How to Respond to Potentially Embarrassing Questions

“Mistakes are a part of life; you can’t avoid them. All you can hope is that they won’t be too expensive and that you don’t make the same mistake twice.” – Lee Iacocca (Iacocca: An Autobiography, 1984)

You are making a sales presentation or speech, feeling your oats, when someone hits you with a very tough question. It’s a stumper — and that one question threatens to derail the brilliant argument you’ve been pushing forward and leave you looking like a poser.

What do you do?

Most authorities on the subject provide the following advice (which I’ve clipped from a recent newsletter on communication):

1. Restate the question.

2. Ask “What do you think?”

3. Start with a general reply.

I don’t know about you, but I wouldn’t dare restate the question. I’d be afraid the audience would see this technique for what it is — stalling. And I don’t think I’d try to move in on the answer slowly by making general comments. Again, I’d be concerned that this evasion would be too transparent. I do like the idea of turning the question back on the questioner. But before I tell you exactly how I’d do that, it should be said that this is a problem that really shouldn’t happen.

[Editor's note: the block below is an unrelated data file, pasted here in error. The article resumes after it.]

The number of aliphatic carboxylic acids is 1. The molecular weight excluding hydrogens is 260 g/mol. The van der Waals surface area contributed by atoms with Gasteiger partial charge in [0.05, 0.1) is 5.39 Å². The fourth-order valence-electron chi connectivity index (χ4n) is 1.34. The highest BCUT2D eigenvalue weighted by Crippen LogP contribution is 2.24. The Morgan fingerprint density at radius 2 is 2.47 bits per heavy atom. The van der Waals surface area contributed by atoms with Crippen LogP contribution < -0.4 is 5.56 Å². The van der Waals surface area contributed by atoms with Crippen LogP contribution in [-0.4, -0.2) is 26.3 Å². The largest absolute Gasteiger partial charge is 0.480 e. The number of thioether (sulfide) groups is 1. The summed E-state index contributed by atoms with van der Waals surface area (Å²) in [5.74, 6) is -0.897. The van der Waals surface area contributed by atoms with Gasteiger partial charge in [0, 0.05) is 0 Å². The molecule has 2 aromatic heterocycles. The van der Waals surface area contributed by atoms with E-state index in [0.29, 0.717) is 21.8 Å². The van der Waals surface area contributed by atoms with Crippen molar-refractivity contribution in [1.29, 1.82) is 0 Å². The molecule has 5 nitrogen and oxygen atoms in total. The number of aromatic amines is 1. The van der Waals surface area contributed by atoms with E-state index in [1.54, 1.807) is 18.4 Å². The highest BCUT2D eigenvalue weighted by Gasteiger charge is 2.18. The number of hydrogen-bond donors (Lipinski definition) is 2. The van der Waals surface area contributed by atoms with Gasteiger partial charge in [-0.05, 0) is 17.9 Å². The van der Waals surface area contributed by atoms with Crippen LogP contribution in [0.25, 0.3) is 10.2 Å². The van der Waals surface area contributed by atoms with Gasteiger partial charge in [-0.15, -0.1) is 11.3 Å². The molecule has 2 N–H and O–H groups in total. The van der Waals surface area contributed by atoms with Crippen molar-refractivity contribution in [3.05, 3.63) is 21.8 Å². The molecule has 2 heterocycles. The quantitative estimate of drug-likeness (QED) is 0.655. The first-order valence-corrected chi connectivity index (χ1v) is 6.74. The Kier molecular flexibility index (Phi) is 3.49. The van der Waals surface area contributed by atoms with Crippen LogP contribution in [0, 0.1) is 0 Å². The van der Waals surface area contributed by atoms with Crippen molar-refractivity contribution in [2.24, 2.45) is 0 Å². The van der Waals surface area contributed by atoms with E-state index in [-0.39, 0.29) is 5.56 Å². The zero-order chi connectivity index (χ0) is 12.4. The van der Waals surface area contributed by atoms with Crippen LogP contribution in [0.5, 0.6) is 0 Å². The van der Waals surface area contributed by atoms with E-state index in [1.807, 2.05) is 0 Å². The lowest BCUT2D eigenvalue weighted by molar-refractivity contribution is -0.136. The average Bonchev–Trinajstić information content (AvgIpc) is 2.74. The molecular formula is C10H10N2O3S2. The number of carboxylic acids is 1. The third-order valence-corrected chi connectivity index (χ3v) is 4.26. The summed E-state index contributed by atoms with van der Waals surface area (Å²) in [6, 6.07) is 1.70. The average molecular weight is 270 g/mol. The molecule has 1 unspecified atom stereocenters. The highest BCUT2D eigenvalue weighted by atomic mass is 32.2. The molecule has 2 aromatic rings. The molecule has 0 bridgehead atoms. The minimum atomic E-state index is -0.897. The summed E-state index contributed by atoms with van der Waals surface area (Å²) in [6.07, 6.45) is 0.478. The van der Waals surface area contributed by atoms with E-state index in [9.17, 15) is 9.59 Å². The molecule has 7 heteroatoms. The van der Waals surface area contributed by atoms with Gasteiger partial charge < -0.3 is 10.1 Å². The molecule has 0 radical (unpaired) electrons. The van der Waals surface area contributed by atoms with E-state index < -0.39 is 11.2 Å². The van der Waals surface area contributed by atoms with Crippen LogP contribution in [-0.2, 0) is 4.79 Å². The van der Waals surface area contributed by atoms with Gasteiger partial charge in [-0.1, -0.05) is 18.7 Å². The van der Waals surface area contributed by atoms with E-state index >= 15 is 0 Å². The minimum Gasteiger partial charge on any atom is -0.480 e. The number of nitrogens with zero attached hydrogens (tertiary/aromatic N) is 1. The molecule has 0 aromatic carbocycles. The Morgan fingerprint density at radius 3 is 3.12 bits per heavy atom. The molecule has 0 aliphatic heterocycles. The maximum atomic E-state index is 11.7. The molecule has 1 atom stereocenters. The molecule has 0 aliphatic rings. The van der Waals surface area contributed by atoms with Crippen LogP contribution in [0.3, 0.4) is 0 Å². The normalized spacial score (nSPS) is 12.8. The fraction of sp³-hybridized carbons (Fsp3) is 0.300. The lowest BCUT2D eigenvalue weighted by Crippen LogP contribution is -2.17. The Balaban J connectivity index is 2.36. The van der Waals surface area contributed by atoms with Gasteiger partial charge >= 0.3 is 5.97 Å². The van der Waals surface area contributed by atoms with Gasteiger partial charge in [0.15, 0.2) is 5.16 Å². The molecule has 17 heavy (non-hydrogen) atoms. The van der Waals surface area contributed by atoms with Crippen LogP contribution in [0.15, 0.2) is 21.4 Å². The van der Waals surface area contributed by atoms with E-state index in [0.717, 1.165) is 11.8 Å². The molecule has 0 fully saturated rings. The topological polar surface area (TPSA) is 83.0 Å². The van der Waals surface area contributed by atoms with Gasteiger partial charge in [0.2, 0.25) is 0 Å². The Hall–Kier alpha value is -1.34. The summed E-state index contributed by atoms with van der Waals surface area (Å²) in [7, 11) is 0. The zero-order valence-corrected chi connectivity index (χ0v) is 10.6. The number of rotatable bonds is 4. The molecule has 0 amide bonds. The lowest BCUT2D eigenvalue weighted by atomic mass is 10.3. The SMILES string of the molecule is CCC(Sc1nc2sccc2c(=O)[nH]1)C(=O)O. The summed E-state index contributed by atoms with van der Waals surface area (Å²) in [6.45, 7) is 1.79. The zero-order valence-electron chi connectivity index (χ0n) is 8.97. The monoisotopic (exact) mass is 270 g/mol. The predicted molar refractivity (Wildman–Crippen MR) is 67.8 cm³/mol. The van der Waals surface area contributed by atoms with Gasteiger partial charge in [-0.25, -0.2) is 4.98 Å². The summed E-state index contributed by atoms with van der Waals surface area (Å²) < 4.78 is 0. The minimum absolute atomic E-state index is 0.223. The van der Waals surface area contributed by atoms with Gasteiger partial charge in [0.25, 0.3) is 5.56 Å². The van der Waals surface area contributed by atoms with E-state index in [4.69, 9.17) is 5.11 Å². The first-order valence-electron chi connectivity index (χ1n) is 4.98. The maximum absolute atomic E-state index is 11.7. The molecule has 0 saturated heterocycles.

It’s not always possible, but you should really make an effort to pontificate only on subjects about which you have a certain amount of expertise. If you don’t really know what you are talking about (and have shown the limitations of your knowledge in your comments), no amount of question asking, generalizing, or trickery of any sort will save your butt.

It’s much better when talking about things you don’t know too well to include some qualifying comments in your discussion. “From what I’ve read …” and “According to some reading I’ve been doing …” will indicate the limits of your knowledge, but that won’t undermine your authority nearly as much as pretending will.

If you do end up getting caught, you can either smile brightly and admit to it or — if it’s a less-than-friendly gathering — say something like “That’s a very good question. In fact, it points to a problem with my solution. I have a feeling, since you posed the question, that you may have a good answer or at least some general idea yourself. What do you think?”

[Ed. Note.  Mark Morgan Ford was the creator of Early To Rise. In 2011, Mark retired from ETR and now writes the Palm Beach Letter. His advice, in our opinion, continues to get better and better with every essay, particularly in the controversial ones we have shared today. We encourage you to read everything you can that has been written by Mark.]